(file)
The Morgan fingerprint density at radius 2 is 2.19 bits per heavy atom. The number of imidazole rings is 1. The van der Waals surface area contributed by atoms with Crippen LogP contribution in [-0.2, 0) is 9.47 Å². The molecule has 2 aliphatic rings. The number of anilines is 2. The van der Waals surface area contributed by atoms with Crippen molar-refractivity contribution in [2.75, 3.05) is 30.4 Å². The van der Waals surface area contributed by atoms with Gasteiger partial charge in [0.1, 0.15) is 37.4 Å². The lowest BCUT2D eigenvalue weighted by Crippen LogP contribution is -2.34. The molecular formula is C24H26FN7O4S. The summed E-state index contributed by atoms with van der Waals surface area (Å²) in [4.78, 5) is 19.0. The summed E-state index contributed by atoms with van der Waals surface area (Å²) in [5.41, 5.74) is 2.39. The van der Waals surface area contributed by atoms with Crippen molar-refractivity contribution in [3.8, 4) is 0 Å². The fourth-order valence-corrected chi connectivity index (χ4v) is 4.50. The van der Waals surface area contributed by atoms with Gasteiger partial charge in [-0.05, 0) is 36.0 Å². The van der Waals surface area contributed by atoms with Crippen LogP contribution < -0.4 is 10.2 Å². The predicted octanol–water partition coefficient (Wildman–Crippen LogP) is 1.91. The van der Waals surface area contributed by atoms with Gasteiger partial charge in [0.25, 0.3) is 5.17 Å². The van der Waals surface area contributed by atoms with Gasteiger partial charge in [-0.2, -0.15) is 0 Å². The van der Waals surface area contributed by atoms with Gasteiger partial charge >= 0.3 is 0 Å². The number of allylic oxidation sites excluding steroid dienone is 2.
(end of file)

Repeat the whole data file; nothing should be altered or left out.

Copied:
The Morgan fingerprint density at radius 2 is 2.19 bits per heavy atom. The number of imidazole rings is 1. The van der Waals surface area contributed by atoms with Crippen LogP contribution in [-0.2, 0) is 9.47 Å². The molecule has 2 aliphatic rings. The number of anilines is 2. The van der Waals surface area contributed by atoms with Crippen molar-refractivity contribution in [2.75, 3.05) is 30.4 Å². The van der Waals surface area contributed by atoms with Gasteiger partial charge in [0.1, 0.15) is 37.4 Å². The lowest BCUT2D eigenvalue weighted by Crippen LogP contribution is -2.34. The molecular formula is C24H26FN7O4S. The summed E-state index contributed by atoms with van der Waals surface area (Å²) in [4.78, 5) is 19.0. The summed E-state index contributed by atoms with van der Waals surface area (Å²) in [5.41, 5.74) is 2.39. The van der Waals surface area contributed by atoms with Crippen molar-refractivity contribution in [3.8, 4) is 0 Å². The fourth-order valence-corrected chi connectivity index (χ4v) is 4.50. The van der Waals surface area contributed by atoms with Gasteiger partial charge in [-0.05, 0) is 36.0 Å². The van der Waals surface area contributed by atoms with Crippen LogP contribution < -0.4 is 10.2 Å². The predicted octanol–water partition coefficient (Wildman–Crippen LogP) is 1.91. The van der Waals surface area contributed by atoms with Gasteiger partial charge in [0.25, 0.3) is 5.17 Å². The van der Waals surface area contributed by atoms with Gasteiger partial charge in [-0.2, -0.15) is 0 Å². The van der Waals surface area contributed by atoms with Gasteiger partial charge >= 0.3 is 0 Å². The number of allylic oxidation sites excluding steroid dienone is 2.